Coincidentally: Taking Flight

In a recent motion picture, computer technology shows the monster Godzilla toppling the Chrysler Building onto my bedroom. Special effects in the film King Kong of 1933, which ended on the nearby Empire State Building, were crude by comparison, but the script had memorable lines, the finest of which was the last: “Oh no, it wasn’t the aeroplanes. It was Beauty killed the Beast.” If Beauty was the formal cause, as moral philosophers might say, the aeroplanes were the material agents. King Kong premiered on the tenth birthday of Charles “Chuck” Yeager. He broke the sound barrier in his Bell X- 1 “Glamorous Glennis” on October 14, 1947, being to the very day the 35th anniversary of Joseph Schrank’s attempt to assassinate Theodore Roosevelt, the first president to fly.

Orville Wright died 25 years after Yeager’s birth. Five years later, Yeager set a new speed record in a rocket powered plane at 1,600 miles per hour on December 16. In 1951, an airliner crashed into the Elizabeth River in New Jersey killing 56 people, and 134 were killed in a mid-air collision over New York City in 1960 on yet another December 16.

These crashes might have been prevented had aviators been able to use the five patented systems for algorithms now used in aircraft tracking systems to avoid collisions. Their inventor, Kathryn Yearra, was born in the 40th anniversary year of the Kitty Hawk flights, and only three letters differentiate her surname from Chuck’s. There was no difference at all in the instance of Jeana Yeager: with Richard Rutan, she completed a nonstop around-the-world flight without refueling, on December 23, 1986. Their time was nine days, three minutes, and 44 seconds, or a total of 777,824 seconds, the arithmetic sum of which is 35; and in the 35th year of the 20th century, Wiley Post died, having completed the first round-the-world flight in 1933 coincident with the premiere of the film King Kong. When he crashed in Alaska, Will Rogers went with him. William Penn Adair Rogers, as God knew him, launched his career on a national scale when he joined the Ziegfeld Follies, at the age of 35.

“Yeager” means “hunter” in German, as well as “fighter plane” in popular German usage. An early German fighter shot down Theodore Roosevelt’s son Quentin over Chateau-Thierry on Bastille Day in 1918. Chuck Yeager was a fighter pilot in World War II, flying a B-51 Mustang. Fifty years and one day after Yeager’s jet broke the sound barrier, an automobile broke the barrier, and both used Rolls Royce engines.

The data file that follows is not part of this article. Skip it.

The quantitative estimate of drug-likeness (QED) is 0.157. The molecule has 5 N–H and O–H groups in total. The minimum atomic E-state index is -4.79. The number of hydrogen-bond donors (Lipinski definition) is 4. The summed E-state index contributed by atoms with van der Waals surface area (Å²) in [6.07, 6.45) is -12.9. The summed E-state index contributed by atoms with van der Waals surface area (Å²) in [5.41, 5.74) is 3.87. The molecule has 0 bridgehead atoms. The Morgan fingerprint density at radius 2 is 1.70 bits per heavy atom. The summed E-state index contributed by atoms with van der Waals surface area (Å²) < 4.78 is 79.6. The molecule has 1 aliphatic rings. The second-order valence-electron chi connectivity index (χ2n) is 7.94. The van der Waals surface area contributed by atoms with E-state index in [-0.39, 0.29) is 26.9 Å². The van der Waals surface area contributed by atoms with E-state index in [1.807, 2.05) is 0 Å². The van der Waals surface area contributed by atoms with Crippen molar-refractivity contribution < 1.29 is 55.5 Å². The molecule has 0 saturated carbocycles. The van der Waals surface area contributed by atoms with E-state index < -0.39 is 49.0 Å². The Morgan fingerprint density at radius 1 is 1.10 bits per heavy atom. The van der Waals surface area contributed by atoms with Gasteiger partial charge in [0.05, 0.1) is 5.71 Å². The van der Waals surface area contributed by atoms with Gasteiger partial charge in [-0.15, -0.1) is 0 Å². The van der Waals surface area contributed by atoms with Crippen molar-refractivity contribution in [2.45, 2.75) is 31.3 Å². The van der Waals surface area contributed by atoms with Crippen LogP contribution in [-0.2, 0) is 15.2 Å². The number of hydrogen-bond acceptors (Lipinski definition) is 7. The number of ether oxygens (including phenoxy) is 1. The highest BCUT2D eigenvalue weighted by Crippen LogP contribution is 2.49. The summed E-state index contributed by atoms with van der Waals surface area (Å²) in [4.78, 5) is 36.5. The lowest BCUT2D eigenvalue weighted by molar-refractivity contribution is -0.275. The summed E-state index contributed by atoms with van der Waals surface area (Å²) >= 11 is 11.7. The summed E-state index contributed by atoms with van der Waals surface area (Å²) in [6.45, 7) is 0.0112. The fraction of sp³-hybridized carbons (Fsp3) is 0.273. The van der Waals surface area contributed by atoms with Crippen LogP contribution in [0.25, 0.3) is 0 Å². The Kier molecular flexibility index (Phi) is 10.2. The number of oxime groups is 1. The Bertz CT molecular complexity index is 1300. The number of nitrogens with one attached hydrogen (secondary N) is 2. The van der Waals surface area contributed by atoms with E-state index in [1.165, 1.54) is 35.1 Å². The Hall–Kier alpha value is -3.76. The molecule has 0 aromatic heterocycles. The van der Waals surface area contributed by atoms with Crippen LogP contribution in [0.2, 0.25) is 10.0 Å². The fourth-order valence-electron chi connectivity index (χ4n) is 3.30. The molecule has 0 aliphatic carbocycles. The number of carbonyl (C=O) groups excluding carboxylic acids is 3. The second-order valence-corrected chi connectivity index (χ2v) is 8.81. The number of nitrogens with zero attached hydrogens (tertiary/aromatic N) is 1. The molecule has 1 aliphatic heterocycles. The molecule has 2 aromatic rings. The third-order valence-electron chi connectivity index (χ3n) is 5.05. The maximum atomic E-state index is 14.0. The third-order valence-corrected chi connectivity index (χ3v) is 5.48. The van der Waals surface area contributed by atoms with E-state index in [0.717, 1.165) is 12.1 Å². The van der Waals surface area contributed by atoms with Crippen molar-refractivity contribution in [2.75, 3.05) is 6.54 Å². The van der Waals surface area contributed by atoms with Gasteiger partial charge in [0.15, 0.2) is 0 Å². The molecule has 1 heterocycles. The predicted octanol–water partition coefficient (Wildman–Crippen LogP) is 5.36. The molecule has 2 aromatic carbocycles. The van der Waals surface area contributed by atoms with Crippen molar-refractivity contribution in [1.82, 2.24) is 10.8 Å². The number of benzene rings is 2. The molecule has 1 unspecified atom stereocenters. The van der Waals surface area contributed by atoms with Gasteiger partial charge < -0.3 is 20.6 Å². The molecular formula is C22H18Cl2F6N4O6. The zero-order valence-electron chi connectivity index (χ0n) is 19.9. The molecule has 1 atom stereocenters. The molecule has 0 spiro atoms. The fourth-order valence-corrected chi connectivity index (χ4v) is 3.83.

Jet propulsion flying is a practical application of Isaac Newton’s third law of motion. That anxious genius (as a youth he threatened to burn his mother and stepfather alive) was born in 1727. Two hundred years later, on May 21, Chuck “Charles” Lindbergh landed at Le Bourget. On May 21, 1878, in Hammondsport, New York, Glenn H. Curtiss, inventor of the hydroplane, was born. It was his invention of the aileron that enabled the Wright brothers to get off the ground.

One day before Chuck Yeager’s first supersonic flight, he fell off a horse and broke a rib. He went on to break the sound barrier unscathed by the jet propulsion, although he was in searing pain from the horse propulsion. There was a certain poetry in that: Hernando de Soto fell off his horse in a coma and died at the mouth of the Arkansas River in 1542, exactly a century before the birth of Newton. This took place on May 21, the date of Lindbergh’s triumph 385 years later. The irony of Yeager’s horse accident was compounded in 1999, on July 8, when Charles “Pete” Conrad, having walked on the moon during the Apollo 12 voyage in 1969, died at the age of 69 in a motorcycle crash.

No quality of rocket machinery can distract us from the horses that carried the human race to the heights of civilization. However fast man flies, he will brag of it in horsepower. Pegasus lives. In mythological accounts, all poetic imagination sprang from the fountain of Hippocrene, which first flowed at a touch from the hoof of the flying horse. Imaginative interpreters may read a clandestine prophesy of the aeroplane into the poetry of Samuel Butler who rode horses:

For, those that fly, may fly again, Which he can never do that’s slain.

And Butler, coincidentally, was born 300 years before the death of Wilbur Wright.

 

*Originally published in Crisis Magazine

The Center for the Restoration of Christian Culture is a project of The Thomas More College of Liberal Arts.

Phone: (603) 880-8308
Fax: (603) 880-9280
Contact via email


Copyright © 2019 Thomas More College of Liberal Arts. All rights reserved.